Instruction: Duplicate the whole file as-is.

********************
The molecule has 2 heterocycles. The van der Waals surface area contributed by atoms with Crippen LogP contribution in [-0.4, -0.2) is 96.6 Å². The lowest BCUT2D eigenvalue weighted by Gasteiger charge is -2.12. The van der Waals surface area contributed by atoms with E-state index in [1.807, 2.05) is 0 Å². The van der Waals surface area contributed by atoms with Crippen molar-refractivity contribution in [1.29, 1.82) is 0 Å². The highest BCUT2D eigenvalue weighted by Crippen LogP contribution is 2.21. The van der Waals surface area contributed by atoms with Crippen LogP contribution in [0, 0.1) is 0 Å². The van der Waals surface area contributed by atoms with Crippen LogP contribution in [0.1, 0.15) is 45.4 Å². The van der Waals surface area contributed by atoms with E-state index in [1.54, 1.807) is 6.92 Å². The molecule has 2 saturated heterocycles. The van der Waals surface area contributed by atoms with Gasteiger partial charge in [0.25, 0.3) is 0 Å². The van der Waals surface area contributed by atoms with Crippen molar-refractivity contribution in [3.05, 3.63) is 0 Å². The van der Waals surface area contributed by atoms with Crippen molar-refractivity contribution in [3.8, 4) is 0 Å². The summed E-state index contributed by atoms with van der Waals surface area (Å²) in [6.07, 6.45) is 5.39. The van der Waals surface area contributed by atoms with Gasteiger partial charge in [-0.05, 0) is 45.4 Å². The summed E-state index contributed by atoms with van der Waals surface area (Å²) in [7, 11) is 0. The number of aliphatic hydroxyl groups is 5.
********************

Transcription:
The molecule has 2 heterocycles. The van der Waals surface area contributed by atoms with Crippen LogP contribution in [-0.4, -0.2) is 96.6 Å². The lowest BCUT2D eigenvalue weighted by Gasteiger charge is -2.12. The van der Waals surface area contributed by atoms with E-state index in [1.807, 2.05) is 0 Å². The van der Waals surface area contributed by atoms with Crippen molar-refractivity contribution in [1.29, 1.82) is 0 Å². The highest BCUT2D eigenvalue weighted by Crippen LogP contribution is 2.21. The van der Waals surface area contributed by atoms with Crippen LogP contribution in [0, 0.1) is 0 Å². The van der Waals surface area contributed by atoms with Crippen LogP contribution in [0.1, 0.15) is 45.4 Å². The van der Waals surface area contributed by atoms with E-state index in [1.54, 1.807) is 6.92 Å². The molecule has 2 saturated heterocycles. The van der Waals surface area contributed by atoms with Gasteiger partial charge in [0.25, 0.3) is 0 Å². The van der Waals surface area contributed by atoms with Crippen molar-refractivity contribution in [3.05, 3.63) is 0 Å². The van der Waals surface area contributed by atoms with Crippen molar-refractivity contribution in [3.8, 4) is 0 Å². The summed E-state index contributed by atoms with van der Waals surface area (Å²) in [6.07, 6.45) is 5.39. The van der Waals surface area contributed by atoms with Gasteiger partial charge in [-0.05, 0) is 45.4 Å². The summed E-state index contributed by atoms with van der Waals surface area (Å²) in [7, 11) is 0. The number of aliphatic hydroxyl groups is 5.